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Commentary: Poison suspected in three presidential deaths

This article first appeared in the St. Louis Beacon, Nov. 19, 2012 - This week marks the 49th anniversary of the death of John F. Kennedy. Americans know much about the assassination of President Kennedy as well as the killing of Abraham Lincoln. These two great Americans led extraordinary lives and met with tragic deaths.

But all of our presidents led remarkable lives and many had interesting, and in some cases bizarre, deaths. We just don't hear very much about the demise of the other U.S. presidents. Now seems like a good time to remember our former leaders and to delve into some of their more interesting departures. Let's take a look.

On Dec. 12, 1799, George Washington took a tour of his plantation. The weather was very cold, rainy and windy. The next day he complained of a sore throat and his symptoms quickly worsened. By nightfall he was having trouble breathing and swallowing.

The next day the doctors were summoned; and in the meantime, he asked his overseer to bleed him. Taking an ill person’s blood was a common practice back then, as it was thought to reduce inflammation. When his doctors arrived they bled Washington again and again taking a staggering amount of blood. They contemplated performing an emergency tracheostomy, which might have saved Washington but they decided that this was too risky … so they bled him again. By that night he was dead.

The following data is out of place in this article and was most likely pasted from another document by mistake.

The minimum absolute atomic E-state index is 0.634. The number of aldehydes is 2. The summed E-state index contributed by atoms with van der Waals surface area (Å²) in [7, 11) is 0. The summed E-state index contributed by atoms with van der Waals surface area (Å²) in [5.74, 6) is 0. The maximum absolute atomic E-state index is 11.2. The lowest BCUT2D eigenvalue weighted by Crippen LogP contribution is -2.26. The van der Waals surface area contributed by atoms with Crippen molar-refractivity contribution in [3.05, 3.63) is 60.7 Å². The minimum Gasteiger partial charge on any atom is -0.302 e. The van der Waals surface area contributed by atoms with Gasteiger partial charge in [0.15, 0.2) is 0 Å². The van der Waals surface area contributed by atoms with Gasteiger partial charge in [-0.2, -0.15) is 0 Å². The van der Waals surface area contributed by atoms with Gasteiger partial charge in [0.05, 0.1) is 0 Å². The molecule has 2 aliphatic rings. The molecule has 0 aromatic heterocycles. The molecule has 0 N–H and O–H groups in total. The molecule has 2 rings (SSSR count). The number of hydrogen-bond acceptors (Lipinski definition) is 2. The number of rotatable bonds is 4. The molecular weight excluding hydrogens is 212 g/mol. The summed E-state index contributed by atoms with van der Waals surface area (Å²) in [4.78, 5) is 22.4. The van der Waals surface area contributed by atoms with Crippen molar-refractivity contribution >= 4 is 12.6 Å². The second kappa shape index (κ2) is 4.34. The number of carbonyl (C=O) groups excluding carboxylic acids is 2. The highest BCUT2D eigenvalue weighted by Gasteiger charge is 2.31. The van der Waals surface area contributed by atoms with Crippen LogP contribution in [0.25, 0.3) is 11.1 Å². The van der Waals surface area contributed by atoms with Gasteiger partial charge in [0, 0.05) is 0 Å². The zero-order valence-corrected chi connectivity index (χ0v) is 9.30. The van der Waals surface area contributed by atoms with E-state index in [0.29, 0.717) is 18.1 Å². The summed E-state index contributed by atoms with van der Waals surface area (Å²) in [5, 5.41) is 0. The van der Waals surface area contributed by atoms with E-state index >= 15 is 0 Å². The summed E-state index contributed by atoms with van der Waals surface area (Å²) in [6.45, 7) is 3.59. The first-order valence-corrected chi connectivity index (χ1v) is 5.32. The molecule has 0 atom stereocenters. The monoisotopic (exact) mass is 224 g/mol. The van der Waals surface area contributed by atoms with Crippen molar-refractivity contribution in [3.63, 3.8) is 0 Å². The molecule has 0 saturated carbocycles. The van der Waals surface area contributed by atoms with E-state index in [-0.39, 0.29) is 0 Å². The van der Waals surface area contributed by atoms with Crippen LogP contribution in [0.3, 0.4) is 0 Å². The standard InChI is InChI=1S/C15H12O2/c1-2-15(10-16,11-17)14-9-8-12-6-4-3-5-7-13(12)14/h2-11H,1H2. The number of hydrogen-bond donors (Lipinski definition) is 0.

Many thought the excessive bloodletting killed Washington. Even one of his doctors admitted that if they had taken less blood the president might have lived. We will never know.


Our ninth president, William Henry Harrison, was elected in 1840. Because he was 68 years old, Harrison was called “granny” by opponents. To show that he was not a frail old man he delivered his nearly two-hour inauguration speech without a hat or coat -- despite the fact that the weather was very cold and rainy that day. History books say that he caught pneumonia as a result of his inaugural day machoism and died 30 days later. But that is not what happened.

Harrison kept up a busy work schedule for several weeks after he became president and didn't get sick until 23 days later. His death, like Washington's, may have been hastened by the medical treatment he received. They bled him, too. But some thought he might have been the victim of foul play. The rumor was that Harrison was poisoned because of his pro-North agenda. Upon his death, pro-South Vice President John Tyler took the helm and reversed many of “granny's” policies.


Zachary Taylor, our 12th president, died from eating cherries and drinking iced milk on a hot day in 1850. I'm serious that's what the history books say. But many people didn't swallow that, and rumors quickly spread that he had been poisoned. Taylor was a Southern plantation owner. Conspiracy theorists believe that Taylor was killed by Southerners who considered him a traitor for opposing the expansion of slavery into the territories.

In 1991, in an effort to put the controversy to rest, Taylor's body was exhumed and tested for arsenic. The conclusion was that he had not been poisoned but that didn't satisfy some who argued that the tests were flawed. Good conspiracy theories die hard.